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Weeping Birch Tree Disease and Pests

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The weeping birch tree is a variety of the European white birch. The white birch is a member of the Betulaceae family of birch; these are often used as ornamental trees in gardens.


The average life expectancy of a healthy weeping birch tree is between 40 and 50 years. Unfortunately, it is common for trees planted for ornamental purposes to die after less than 20 years.


Some of the most common diseases affecting trees in the birch family are fungal, such as rust and leaf spot. These diseases thrive in moist conditions where rain splashes the tree and leaves are left around the base of the trunk.


The weeping birch tree is commonly affected by two pests, the birch leafminer and the bronze birch borer.


The birch leafminer is a term covering a variety of larvae laid in the leaves of a birch tree; the term covers insects such as the moth and the beetle. The leafminer is not usually a deadly infestation.

Bronze Birch Borer

The bronze birch borer is a beetle that commonly attacks weak trees that have been infected by leafminers. The symptoms of the birch borer are usually sparse foliage followed by the death of twigs and branches.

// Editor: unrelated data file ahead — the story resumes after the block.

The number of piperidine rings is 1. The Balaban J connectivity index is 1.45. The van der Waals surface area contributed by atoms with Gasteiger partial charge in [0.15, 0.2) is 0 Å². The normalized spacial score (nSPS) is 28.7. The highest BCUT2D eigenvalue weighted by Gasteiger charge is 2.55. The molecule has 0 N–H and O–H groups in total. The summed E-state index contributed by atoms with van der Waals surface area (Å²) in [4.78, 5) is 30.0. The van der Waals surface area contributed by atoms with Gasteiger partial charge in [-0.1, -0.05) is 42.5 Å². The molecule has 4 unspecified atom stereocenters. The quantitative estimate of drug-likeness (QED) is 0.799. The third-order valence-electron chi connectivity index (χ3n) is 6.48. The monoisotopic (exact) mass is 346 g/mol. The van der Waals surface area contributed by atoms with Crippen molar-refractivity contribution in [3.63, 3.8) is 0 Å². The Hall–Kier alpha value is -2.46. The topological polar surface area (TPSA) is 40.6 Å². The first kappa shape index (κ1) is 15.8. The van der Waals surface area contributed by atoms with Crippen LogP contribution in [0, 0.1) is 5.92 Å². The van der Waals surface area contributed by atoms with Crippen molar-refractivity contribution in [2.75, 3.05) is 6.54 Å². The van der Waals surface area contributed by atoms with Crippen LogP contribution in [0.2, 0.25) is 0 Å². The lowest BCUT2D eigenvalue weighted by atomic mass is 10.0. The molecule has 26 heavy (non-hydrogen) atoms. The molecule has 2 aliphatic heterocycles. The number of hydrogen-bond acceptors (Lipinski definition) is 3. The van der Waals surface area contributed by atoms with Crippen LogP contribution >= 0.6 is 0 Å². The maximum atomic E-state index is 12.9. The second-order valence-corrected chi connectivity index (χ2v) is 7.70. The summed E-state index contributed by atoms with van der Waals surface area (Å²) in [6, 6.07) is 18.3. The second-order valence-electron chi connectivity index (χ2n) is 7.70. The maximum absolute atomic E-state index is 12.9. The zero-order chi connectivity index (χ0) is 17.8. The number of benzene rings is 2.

Weeping Birch Tree Disease & Pests

Aphids and scale insects have sucking, piercing mouthparts that they insert like a straw into the juicy inner portion of weeping birch tree foliage and stems. They cause distortion of the weeping birch tree's leaves and some species of aphid transmit viruses. Scrape egg masses off the bark into a container of soapy water to kill them. Beneficial predatory insects will usually control the infestation. Adult bronze birch borer beetles are about 1/2 inch long and have a metallic, greenish-bronze color. Borers generally attack wounded or stressed trees. Prune affected branches in the fall or winter and remove plant debris. Follow label instructions carefully. These infections can damage leaves and stems, causing wet-looking, sunken lesions. Rust, as the name implies, causes reddish spots on the birch tree's foliage that look as if the leaf is rusting. Contact your local cooperative extension service office for information on obtaining a diagnosis and treatment recommendations to save your tree. Disinfect all pruning tools between cuts.

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